Instagram will not allow any graphic images of self-harm on its platform following pressure from parents of suicide victims.
The move comes after a demand that social media companies “purge” their platforms of content that promotes self-harm and suicide, made by the family of 14-year-old Molly Russell.
Molly’s family discovered she had been viewing graphic images of self-harm on the platform before taking her own life.
Head of Instagram Adam Mosseri said in a blog post on Thursday that “nothing is more important to us than the safety of people in our community”.
“Over the past month we have seen that we are not where we need to be on self-harm and suicide, and that we need to do more to keep the most vulnerable people who use Instagram safe.”
After a comprehensive review with global experts and academics on youth, mental health and suicide prevention, the company have decided to clamp down on graphic images of self-harm.
Mr Mosseri continued: “We will not allow any graphic images of self-harm, such as cutting on Instagram – even if it would previously have been allowed as admission.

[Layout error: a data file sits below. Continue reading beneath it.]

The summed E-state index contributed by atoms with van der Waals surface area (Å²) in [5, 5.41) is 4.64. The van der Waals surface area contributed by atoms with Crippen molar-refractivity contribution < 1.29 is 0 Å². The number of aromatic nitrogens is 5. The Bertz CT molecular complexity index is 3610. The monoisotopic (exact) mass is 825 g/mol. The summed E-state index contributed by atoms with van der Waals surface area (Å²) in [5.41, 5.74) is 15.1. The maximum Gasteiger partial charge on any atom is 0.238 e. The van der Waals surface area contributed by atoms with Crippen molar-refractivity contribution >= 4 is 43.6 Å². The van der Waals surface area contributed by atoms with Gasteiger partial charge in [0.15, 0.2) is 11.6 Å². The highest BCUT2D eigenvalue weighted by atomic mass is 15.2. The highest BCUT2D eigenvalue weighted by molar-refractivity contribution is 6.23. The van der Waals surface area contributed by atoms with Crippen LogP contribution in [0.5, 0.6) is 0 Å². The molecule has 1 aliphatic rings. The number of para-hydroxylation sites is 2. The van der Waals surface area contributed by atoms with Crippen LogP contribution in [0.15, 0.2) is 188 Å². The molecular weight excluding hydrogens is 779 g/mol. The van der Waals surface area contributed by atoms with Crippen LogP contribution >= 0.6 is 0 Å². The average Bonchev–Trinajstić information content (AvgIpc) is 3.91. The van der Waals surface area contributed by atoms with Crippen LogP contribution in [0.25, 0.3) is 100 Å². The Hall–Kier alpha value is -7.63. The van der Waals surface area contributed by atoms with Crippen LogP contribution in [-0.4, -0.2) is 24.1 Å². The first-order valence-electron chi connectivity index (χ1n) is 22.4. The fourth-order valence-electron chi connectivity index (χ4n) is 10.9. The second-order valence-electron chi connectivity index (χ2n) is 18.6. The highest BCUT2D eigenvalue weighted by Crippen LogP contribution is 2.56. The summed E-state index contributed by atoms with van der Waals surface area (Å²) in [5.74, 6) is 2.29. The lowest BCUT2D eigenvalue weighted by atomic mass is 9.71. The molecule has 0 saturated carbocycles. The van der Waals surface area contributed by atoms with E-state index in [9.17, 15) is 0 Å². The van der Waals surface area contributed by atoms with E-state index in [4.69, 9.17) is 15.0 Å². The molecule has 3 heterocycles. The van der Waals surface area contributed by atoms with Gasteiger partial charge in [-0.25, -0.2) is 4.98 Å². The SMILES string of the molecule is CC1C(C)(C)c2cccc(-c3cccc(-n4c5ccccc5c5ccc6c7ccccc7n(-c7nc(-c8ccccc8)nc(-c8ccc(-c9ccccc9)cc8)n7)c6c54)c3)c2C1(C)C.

We have never allowed posts that promote or encourage suicide or self harm, and will continue to remove it when reported.
“We will not show non-graphic, self-harm related content – such as healed scars – in search, hashtags and the explore tab, and we won’t be recommending it.”
However Mr Mosseri added that Instagram will not be removing this type of content “entirely” as it wants to support people who need help.
“We don’t want to stigmatize or isolate people who may be in distress and posting self-harm related content as a cry for help,” the blog post continued.
“We want to support people in their time of need – so we are also focused on getting more resources to people posting and searching for self-harm related content and directing them to organisations that can help.”
Instagram said its aim is to eventually remove all self-harm and suicide imagery from hashtags, search the explore tab or as recommended content.